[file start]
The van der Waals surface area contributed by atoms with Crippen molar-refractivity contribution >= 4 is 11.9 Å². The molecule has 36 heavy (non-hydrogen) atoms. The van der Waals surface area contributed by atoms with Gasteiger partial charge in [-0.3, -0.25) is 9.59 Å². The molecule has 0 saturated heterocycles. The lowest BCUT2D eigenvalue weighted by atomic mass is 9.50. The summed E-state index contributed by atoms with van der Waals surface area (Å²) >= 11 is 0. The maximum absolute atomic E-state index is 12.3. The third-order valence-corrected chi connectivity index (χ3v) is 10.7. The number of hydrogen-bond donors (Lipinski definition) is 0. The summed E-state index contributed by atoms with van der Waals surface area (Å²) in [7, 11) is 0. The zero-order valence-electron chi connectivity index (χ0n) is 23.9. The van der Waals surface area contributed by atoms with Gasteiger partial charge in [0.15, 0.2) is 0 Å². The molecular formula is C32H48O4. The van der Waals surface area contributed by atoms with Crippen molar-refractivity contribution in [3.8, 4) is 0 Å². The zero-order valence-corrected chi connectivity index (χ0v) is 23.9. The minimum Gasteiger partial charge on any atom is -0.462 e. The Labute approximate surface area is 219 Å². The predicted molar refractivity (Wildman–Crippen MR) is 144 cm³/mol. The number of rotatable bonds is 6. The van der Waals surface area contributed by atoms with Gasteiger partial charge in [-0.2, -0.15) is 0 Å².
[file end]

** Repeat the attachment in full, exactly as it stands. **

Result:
The van der Waals surface area contributed by atoms with Crippen molar-refractivity contribution >= 4 is 11.9 Å². The molecule has 36 heavy (non-hydrogen) atoms. The van der Waals surface area contributed by atoms with Gasteiger partial charge in [-0.3, -0.25) is 9.59 Å². The molecule has 0 saturated heterocycles. The lowest BCUT2D eigenvalue weighted by atomic mass is 9.50. The summed E-state index contributed by atoms with van der Waals surface area (Å²) >= 11 is 0. The maximum absolute atomic E-state index is 12.3. The third-order valence-corrected chi connectivity index (χ3v) is 10.7. The number of hydrogen-bond donors (Lipinski definition) is 0. The summed E-state index contributed by atoms with van der Waals surface area (Å²) in [7, 11) is 0. The zero-order valence-electron chi connectivity index (χ0n) is 23.9. The van der Waals surface area contributed by atoms with Gasteiger partial charge in [0.15, 0.2) is 0 Å². The molecular formula is C32H48O4. The van der Waals surface area contributed by atoms with Crippen molar-refractivity contribution in [3.8, 4) is 0 Å². The zero-order valence-corrected chi connectivity index (χ0v) is 23.9. The minimum Gasteiger partial charge on any atom is -0.462 e. The Labute approximate surface area is 219 Å². The predicted molar refractivity (Wildman–Crippen MR) is 144 cm³/mol. The number of rotatable bonds is 6. The van der Waals surface area contributed by atoms with Gasteiger partial charge in [-0.2, -0.15) is 0 Å².